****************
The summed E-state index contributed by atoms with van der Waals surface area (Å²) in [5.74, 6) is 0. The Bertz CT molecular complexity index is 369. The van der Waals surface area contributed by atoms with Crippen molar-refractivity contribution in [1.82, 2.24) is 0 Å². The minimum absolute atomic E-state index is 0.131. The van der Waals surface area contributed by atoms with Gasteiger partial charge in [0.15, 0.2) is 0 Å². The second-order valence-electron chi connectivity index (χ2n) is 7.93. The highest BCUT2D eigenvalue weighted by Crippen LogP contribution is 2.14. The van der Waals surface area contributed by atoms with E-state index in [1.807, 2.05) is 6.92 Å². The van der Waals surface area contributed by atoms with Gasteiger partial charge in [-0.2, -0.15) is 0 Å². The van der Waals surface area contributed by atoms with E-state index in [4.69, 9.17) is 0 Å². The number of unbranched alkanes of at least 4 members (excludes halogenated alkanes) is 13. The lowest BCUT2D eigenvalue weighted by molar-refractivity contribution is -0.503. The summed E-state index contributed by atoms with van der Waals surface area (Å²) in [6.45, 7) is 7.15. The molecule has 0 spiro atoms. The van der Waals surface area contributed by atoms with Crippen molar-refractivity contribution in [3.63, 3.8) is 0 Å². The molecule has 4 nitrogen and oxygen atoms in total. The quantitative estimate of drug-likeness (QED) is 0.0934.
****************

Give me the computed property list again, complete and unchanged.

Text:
The summed E-state index contributed by atoms with van der Waals surface area (Å²) in [5.74, 6) is 0. The Bertz CT molecular complexity index is 369. The van der Waals surface area contributed by atoms with Crippen molar-refractivity contribution in [1.82, 2.24) is 0 Å². The minimum absolute atomic E-state index is 0.131. The van der Waals surface area contributed by atoms with Gasteiger partial charge in [0.15, 0.2) is 0 Å². The second-order valence-electron chi connectivity index (χ2n) is 7.93. The highest BCUT2D eigenvalue weighted by Crippen LogP contribution is 2.14. The van der Waals surface area contributed by atoms with E-state index in [1.807, 2.05) is 6.92 Å². The van der Waals surface area contributed by atoms with Gasteiger partial charge in [-0.2, -0.15) is 0 Å². The van der Waals surface area contributed by atoms with E-state index in [4.69, 9.17) is 0 Å². The number of unbranched alkanes of at least 4 members (excludes halogenated alkanes) is 13. The lowest BCUT2D eigenvalue weighted by molar-refractivity contribution is -0.503. The summed E-state index contributed by atoms with van der Waals surface area (Å²) in [6.45, 7) is 7.15. The molecule has 0 spiro atoms. The van der Waals surface area contributed by atoms with Crippen molar-refractivity contribution in [3.63, 3.8) is 0 Å². The molecule has 4 nitrogen and oxygen atoms in total. The quantitative estimate of drug-likeness (QED) is 0.0934.